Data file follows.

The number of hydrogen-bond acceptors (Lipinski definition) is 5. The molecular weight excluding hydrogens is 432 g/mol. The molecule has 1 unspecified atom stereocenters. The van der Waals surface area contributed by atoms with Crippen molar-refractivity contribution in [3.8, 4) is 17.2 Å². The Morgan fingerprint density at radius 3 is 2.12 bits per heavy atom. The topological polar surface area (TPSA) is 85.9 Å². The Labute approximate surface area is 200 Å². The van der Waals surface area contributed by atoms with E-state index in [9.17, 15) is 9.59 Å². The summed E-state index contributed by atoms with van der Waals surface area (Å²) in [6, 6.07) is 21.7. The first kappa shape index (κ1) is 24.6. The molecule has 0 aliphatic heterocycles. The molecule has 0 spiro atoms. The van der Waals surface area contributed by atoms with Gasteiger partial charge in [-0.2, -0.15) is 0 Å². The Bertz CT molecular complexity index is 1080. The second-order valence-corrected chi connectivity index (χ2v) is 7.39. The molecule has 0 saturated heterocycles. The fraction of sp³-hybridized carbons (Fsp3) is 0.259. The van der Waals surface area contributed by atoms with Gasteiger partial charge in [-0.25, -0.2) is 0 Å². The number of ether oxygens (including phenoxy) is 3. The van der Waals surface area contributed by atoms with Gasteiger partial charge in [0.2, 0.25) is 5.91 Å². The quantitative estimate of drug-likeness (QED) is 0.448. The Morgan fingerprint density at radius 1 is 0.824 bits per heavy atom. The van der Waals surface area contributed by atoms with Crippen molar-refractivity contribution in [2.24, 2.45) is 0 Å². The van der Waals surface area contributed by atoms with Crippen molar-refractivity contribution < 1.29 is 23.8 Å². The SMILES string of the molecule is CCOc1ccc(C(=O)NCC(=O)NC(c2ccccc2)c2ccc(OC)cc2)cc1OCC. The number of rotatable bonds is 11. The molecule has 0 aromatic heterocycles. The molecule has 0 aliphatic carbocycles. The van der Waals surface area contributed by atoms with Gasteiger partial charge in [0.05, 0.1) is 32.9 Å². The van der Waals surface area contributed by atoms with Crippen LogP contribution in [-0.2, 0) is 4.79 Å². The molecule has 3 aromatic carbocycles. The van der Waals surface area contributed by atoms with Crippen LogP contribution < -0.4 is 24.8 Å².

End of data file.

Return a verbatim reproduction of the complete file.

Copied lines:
The number of hydrogen-bond acceptors (Lipinski definition) is 5. The molecular weight excluding hydrogens is 432 g/mol. The molecule has 1 unspecified atom stereocenters. The van der Waals surface area contributed by atoms with Crippen molar-refractivity contribution in [3.8, 4) is 17.2 Å². The Morgan fingerprint density at radius 3 is 2.12 bits per heavy atom. The topological polar surface area (TPSA) is 85.9 Å². The Labute approximate surface area is 200 Å². The van der Waals surface area contributed by atoms with E-state index in [9.17, 15) is 9.59 Å². The summed E-state index contributed by atoms with van der Waals surface area (Å²) in [6, 6.07) is 21.7. The first kappa shape index (κ1) is 24.6. The molecule has 0 aliphatic heterocycles. The molecule has 0 spiro atoms. The van der Waals surface area contributed by atoms with Gasteiger partial charge in [-0.2, -0.15) is 0 Å². The Bertz CT molecular complexity index is 1080. The second-order valence-corrected chi connectivity index (χ2v) is 7.39. The molecule has 0 saturated heterocycles. The fraction of sp³-hybridized carbons (Fsp3) is 0.259. The van der Waals surface area contributed by atoms with Gasteiger partial charge in [-0.25, -0.2) is 0 Å². The number of ether oxygens (including phenoxy) is 3. The van der Waals surface area contributed by atoms with Gasteiger partial charge in [0.2, 0.25) is 5.91 Å². The quantitative estimate of drug-likeness (QED) is 0.448. The Morgan fingerprint density at radius 1 is 0.824 bits per heavy atom. The van der Waals surface area contributed by atoms with Crippen molar-refractivity contribution in [2.24, 2.45) is 0 Å². The van der Waals surface area contributed by atoms with Crippen molar-refractivity contribution < 1.29 is 23.8 Å². The SMILES string of the molecule is CCOc1ccc(C(=O)NCC(=O)NC(c2ccccc2)c2ccc(OC)cc2)cc1OCC. The number of rotatable bonds is 11. The molecule has 0 aromatic heterocycles. The molecule has 0 aliphatic carbocycles. The van der Waals surface area contributed by atoms with Gasteiger partial charge in [0.05, 0.1) is 32.9 Å². The van der Waals surface area contributed by atoms with Crippen LogP contribution in [-0.2, 0) is 4.79 Å². The molecule has 3 aromatic carbocycles. The van der Waals surface area contributed by atoms with Crippen LogP contribution < -0.4 is 24.8 Å².